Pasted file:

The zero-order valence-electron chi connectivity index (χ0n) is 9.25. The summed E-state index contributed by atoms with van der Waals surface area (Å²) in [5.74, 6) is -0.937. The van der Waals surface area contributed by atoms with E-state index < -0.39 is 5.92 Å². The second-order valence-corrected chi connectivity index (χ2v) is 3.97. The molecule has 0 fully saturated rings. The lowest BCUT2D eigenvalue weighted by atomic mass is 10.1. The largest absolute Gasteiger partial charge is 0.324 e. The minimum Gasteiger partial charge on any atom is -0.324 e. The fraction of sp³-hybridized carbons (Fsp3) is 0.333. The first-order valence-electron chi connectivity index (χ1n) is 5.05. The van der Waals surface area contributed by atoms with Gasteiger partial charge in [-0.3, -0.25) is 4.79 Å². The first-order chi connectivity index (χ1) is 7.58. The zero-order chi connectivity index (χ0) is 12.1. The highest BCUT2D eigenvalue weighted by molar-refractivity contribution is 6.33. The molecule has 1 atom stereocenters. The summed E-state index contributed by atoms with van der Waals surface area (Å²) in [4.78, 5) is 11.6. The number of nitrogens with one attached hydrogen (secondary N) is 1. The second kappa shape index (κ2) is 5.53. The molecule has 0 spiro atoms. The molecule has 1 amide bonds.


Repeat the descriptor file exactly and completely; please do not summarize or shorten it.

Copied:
The zero-order valence-electron chi connectivity index (χ0n) is 9.25. The summed E-state index contributed by atoms with van der Waals surface area (Å²) in [5.74, 6) is -0.937. The van der Waals surface area contributed by atoms with E-state index < -0.39 is 5.92 Å². The second-order valence-corrected chi connectivity index (χ2v) is 3.97. The molecule has 0 fully saturated rings. The lowest BCUT2D eigenvalue weighted by atomic mass is 10.1. The largest absolute Gasteiger partial charge is 0.324 e. The minimum Gasteiger partial charge on any atom is -0.324 e. The fraction of sp³-hybridized carbons (Fsp3) is 0.333. The first-order valence-electron chi connectivity index (χ1n) is 5.05. The van der Waals surface area contributed by atoms with Gasteiger partial charge in [-0.3, -0.25) is 4.79 Å². The first-order chi connectivity index (χ1) is 7.58. The zero-order chi connectivity index (χ0) is 12.1. The highest BCUT2D eigenvalue weighted by molar-refractivity contribution is 6.33. The molecule has 1 atom stereocenters. The summed E-state index contributed by atoms with van der Waals surface area (Å²) in [4.78, 5) is 11.6. The number of nitrogens with one attached hydrogen (secondary N) is 1. The second kappa shape index (κ2) is 5.53. The molecule has 0 spiro atoms. The molecule has 1 amide bonds.